"During the years 1800 the Scandinavian countries: Denmark, Sweden, Norway, and sometimes Iceland were nearing starvation caused by long, biter cold winters.  Norway suffered a worse disaster than the other countries.  Two or three ships were loaded with starving Norwegians and dumped on the isles of Denmark, a disastrous blow to the Danes who were already in deep trouble.  Peder Halvorsen was one of that group.  

KNUD ELSIG said:  Helle's father, Christen Halvorsen, was born in 1707 when Norway was part of Denmark.  Norwegian History may give an approximate date of the immigration.  Knud Olsen Elsig, a relation of Peder's sister, Maren Halvorsen Knudsen, in a letter dated 20 April 1974 from Sabey Denmark said "Per (Peder) Halvorsen's grandfather came from Norway.  He had a family in Albak Denmark.
 
Halvor (Halvorsen) is a Norwegian name and one has only to follow its origins to Norway.  Peders's father was Halvor Christensen, his mother was Helle Christensen, and Helle's father was Christen Halvorsen.  Our family name actually came from the mother's side of the family with the Patronymic naming system.  They were proud of our Norwegian roots and wanted to remember it because there was a child named Halvor for the next six generations.  Aunt Mariah Halvorsen Jensen was the last one here in America to name a child Halvor; her eldest song was given the name Peter Halvor.  He was the father of Mina Briggs.  I'll have to talk this tradition over with my daughter, Diane.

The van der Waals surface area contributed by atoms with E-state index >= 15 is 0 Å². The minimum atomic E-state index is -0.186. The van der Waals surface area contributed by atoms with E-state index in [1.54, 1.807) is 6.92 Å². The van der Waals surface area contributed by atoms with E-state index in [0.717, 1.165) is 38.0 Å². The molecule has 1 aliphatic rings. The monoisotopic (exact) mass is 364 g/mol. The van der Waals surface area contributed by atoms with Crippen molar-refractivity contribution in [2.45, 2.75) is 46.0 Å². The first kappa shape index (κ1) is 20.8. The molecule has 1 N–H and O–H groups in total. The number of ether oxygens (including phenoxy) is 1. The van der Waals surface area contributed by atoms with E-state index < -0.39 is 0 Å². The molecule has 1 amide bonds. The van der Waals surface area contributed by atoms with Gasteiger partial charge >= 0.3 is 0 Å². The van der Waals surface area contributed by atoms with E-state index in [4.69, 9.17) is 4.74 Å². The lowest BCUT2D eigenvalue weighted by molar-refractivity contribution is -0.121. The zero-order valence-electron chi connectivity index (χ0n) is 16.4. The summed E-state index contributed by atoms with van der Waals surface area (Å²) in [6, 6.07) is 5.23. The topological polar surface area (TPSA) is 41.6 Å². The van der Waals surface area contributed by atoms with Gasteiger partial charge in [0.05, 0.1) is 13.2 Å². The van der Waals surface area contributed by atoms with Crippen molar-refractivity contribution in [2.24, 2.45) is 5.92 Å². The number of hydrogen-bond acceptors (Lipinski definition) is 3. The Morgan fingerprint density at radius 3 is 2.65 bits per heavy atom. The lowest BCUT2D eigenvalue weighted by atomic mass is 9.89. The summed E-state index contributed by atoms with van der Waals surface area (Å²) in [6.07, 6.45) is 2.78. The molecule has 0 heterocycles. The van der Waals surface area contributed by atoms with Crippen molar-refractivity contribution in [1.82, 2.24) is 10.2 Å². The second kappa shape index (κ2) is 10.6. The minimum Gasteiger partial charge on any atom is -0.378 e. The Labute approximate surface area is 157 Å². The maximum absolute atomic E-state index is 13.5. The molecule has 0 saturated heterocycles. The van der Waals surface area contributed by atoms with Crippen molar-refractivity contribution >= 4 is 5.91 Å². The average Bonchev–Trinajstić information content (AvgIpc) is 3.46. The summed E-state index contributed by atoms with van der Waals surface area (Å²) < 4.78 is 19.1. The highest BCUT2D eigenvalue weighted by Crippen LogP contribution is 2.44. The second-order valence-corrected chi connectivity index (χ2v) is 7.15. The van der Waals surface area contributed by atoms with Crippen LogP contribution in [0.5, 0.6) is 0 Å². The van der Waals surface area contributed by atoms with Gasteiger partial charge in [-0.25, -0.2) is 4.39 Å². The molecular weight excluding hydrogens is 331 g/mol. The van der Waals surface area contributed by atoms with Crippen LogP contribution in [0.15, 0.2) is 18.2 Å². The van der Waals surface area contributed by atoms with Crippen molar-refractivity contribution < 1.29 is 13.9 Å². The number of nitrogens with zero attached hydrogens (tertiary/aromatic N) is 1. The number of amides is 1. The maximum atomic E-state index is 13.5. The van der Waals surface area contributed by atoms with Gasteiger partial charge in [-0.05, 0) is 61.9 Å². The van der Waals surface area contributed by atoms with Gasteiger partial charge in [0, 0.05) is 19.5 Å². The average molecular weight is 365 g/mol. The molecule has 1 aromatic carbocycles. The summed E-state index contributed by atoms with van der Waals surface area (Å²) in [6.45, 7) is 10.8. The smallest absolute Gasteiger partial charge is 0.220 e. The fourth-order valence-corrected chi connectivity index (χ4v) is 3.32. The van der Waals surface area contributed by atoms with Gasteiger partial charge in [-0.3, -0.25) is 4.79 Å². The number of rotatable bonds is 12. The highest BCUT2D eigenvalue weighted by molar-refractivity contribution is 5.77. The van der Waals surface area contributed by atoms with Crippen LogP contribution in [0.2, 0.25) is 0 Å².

Those who know Norwegians can identify them by their looks and demeanor, Peder Halvorsen looks like a Norwegian and so did my father, Harvey. 

Eugene Name   Finland celebrates “Eugen Day” every year on the 16th of June.   In 1904  Eugen Shauman killed The Governor-General Nikoliai Bobrikoff the Czars ruler of the Grade Duchy of Finland.  This was a grand old celebration, Finns who even smiled were arrested and charged with “unmotivated happiness”, then there were wide spread strikes when everyone just stayed home, trains, busses no longer moved.   Not even ox carts or horse moved.  On my trip to Finland where ever I went, they told me about Eugen Day and were happy for me.   Bobrikoff was the one who forced  my mother’s family to immigrate to America.   I was the first of four Eugenes in my family and probably thousands more in America.